Thomas Jefferson Papers

To Thomas Jefferson from William C. C. Claiborne, 18 September 1804

New-Orleans Septr. 18th. 1804

Dear Sir,

This City continues the Seat of Disease:—On the 16th. Instant died of the prevailing fever my private Secretary Joseph Briggs, on yesterday Mr. John Gelston late of New-York, and on this Morning Mr. Benjamin West late of Philadelphia.—

My own family is heavily afflicted; Mrs. Claiborne continues ill, and her Brother (Mr. Lewis) is expected to die in the course of the Day.—The distress of the City is considerably hightened by an alarm of Insurrection among the Negro’s;—I do not know how far there may be just cause for this alarm; But from some menacing expressions which recently fell from two Slaves; a general Spirit of Insubordination which of late has been manifested, & the circumstance of several Negro’s having been found traveling by Night with Arms in their hands, the impression is general among the Inhabitants of the City, that they are in eminant Danger.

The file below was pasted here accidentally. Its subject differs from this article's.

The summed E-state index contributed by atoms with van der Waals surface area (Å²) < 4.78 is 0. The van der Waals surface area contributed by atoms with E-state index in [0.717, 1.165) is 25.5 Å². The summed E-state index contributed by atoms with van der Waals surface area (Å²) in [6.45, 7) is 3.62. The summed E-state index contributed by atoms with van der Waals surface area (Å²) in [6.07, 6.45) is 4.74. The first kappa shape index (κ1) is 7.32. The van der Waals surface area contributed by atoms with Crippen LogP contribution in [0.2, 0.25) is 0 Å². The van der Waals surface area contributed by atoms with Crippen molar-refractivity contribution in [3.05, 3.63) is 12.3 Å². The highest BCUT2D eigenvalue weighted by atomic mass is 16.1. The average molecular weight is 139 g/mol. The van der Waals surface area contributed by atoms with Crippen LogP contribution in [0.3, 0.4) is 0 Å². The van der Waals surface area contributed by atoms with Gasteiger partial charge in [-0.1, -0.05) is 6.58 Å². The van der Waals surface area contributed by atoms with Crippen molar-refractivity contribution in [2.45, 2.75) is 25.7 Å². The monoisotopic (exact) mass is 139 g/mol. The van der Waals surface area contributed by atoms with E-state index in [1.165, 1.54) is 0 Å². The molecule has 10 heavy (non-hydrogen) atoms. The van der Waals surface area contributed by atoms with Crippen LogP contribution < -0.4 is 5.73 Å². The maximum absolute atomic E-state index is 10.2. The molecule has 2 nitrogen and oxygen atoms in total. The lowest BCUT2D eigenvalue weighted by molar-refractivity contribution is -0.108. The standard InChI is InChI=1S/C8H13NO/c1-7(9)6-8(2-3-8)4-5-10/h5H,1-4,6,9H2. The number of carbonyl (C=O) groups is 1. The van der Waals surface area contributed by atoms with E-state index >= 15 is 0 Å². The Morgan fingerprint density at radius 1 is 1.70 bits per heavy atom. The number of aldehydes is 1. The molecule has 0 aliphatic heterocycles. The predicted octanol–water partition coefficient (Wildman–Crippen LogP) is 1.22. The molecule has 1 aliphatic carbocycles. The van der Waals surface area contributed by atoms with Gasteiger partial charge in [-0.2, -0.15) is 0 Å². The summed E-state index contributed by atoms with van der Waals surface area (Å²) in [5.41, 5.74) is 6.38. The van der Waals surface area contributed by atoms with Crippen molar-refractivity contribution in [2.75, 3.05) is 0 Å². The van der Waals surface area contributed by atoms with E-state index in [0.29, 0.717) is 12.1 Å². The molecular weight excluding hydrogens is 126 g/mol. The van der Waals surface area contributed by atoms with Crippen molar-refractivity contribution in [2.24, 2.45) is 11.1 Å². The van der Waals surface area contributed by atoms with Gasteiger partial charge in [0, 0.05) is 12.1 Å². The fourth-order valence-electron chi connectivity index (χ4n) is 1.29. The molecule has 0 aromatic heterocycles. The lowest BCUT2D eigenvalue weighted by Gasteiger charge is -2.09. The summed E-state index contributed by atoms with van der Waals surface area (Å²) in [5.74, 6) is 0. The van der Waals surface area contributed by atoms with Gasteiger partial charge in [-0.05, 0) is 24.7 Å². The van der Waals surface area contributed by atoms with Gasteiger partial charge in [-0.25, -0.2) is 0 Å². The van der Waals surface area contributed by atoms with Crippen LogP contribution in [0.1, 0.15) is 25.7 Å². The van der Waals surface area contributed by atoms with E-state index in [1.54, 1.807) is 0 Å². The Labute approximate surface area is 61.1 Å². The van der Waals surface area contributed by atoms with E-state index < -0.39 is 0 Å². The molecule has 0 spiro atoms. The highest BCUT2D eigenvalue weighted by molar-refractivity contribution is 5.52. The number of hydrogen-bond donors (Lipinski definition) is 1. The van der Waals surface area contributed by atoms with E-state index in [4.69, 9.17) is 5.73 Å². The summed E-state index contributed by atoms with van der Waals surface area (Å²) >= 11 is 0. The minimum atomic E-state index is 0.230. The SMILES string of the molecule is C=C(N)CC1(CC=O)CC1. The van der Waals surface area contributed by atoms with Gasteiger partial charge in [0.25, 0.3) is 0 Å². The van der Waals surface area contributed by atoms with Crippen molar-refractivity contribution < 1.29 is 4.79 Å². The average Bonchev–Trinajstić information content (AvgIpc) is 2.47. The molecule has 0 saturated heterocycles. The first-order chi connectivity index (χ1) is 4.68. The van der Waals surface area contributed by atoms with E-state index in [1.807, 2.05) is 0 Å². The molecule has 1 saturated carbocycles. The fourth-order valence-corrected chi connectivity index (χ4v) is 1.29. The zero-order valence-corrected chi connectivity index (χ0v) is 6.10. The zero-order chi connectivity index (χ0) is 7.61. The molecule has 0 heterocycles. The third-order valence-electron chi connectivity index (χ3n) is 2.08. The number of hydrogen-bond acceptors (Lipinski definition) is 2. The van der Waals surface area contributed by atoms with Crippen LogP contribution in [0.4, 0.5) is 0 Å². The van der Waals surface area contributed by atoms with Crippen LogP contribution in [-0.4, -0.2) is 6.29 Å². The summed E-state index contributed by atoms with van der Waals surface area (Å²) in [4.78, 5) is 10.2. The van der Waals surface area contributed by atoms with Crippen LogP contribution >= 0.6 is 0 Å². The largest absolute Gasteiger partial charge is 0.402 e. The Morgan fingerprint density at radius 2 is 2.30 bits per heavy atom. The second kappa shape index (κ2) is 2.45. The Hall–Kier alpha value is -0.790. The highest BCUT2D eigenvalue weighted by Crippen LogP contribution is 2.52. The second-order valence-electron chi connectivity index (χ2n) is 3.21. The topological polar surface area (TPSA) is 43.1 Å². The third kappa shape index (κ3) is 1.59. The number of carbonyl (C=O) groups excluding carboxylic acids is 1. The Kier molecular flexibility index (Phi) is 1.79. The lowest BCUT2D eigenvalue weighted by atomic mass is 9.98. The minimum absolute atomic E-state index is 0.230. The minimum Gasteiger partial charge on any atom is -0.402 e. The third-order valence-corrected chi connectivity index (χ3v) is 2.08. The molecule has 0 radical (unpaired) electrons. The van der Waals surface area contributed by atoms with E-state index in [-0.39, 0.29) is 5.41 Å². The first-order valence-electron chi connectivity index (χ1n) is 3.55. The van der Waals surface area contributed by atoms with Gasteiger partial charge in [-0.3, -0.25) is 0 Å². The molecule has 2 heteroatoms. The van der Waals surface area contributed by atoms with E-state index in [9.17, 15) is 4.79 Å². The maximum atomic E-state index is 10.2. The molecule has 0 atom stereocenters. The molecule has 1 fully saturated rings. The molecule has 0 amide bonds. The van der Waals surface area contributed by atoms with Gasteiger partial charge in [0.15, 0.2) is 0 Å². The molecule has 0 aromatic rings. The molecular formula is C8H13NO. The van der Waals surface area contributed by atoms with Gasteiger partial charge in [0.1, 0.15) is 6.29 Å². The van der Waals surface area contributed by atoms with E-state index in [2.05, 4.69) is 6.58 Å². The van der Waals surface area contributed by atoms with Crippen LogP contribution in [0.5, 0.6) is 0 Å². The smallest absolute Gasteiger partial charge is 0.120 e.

In this state of things, I have taken all the measures of precaution in my power; the patroles at Night are strengthened, and orders given to the Volunteers & City Militia to hold themselves in readiness for action at a moments warning.

I shall draw from the public Magazine Powder & Ball for the Volunteers, & if the Danger should encrease, I shall put a public Musket in the hands of every Whiteman in the City.—

Colo: Freeman has issued orders to the Troops to hold themselves in readiness to march, & if the occasion shall demand, their return to the City will be directed.—

I do not think myself that there are good grounds for the Alarm—But it is incumbent on me to take measures to avert mischief, and in any event I pledge myself for the security of the Lives & property of the Inhabitants!

Your faithful friend

William C. C. Claiborne

DLC: Papers of Thomas Jefferson.

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